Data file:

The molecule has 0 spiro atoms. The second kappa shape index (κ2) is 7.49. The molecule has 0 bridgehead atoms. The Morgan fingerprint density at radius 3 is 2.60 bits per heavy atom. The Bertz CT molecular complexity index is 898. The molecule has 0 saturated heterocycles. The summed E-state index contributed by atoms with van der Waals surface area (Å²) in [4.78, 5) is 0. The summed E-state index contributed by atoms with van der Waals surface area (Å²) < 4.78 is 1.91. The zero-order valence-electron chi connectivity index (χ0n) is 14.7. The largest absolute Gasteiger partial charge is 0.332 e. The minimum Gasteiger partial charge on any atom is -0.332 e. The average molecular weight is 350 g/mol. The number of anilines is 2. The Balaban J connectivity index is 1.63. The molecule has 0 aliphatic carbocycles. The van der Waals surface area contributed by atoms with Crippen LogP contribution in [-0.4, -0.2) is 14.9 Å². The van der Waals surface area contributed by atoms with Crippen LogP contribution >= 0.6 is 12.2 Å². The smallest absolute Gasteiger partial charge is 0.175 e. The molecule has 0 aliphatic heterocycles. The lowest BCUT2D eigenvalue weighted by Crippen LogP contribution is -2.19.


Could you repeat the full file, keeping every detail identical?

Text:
The molecule has 0 spiro atoms. The second kappa shape index (κ2) is 7.49. The molecule has 0 bridgehead atoms. The Morgan fingerprint density at radius 3 is 2.60 bits per heavy atom. The Bertz CT molecular complexity index is 898. The molecule has 0 saturated heterocycles. The summed E-state index contributed by atoms with van der Waals surface area (Å²) in [4.78, 5) is 0. The summed E-state index contributed by atoms with van der Waals surface area (Å²) < 4.78 is 1.91. The zero-order valence-electron chi connectivity index (χ0n) is 14.7. The largest absolute Gasteiger partial charge is 0.332 e. The minimum Gasteiger partial charge on any atom is -0.332 e. The average molecular weight is 350 g/mol. The number of anilines is 2. The Balaban J connectivity index is 1.63. The molecule has 0 aliphatic carbocycles. The van der Waals surface area contributed by atoms with Crippen LogP contribution in [-0.4, -0.2) is 14.9 Å². The van der Waals surface area contributed by atoms with Crippen LogP contribution >= 0.6 is 12.2 Å². The smallest absolute Gasteiger partial charge is 0.175 e. The molecule has 0 aliphatic heterocycles. The lowest BCUT2D eigenvalue weighted by Crippen LogP contribution is -2.19.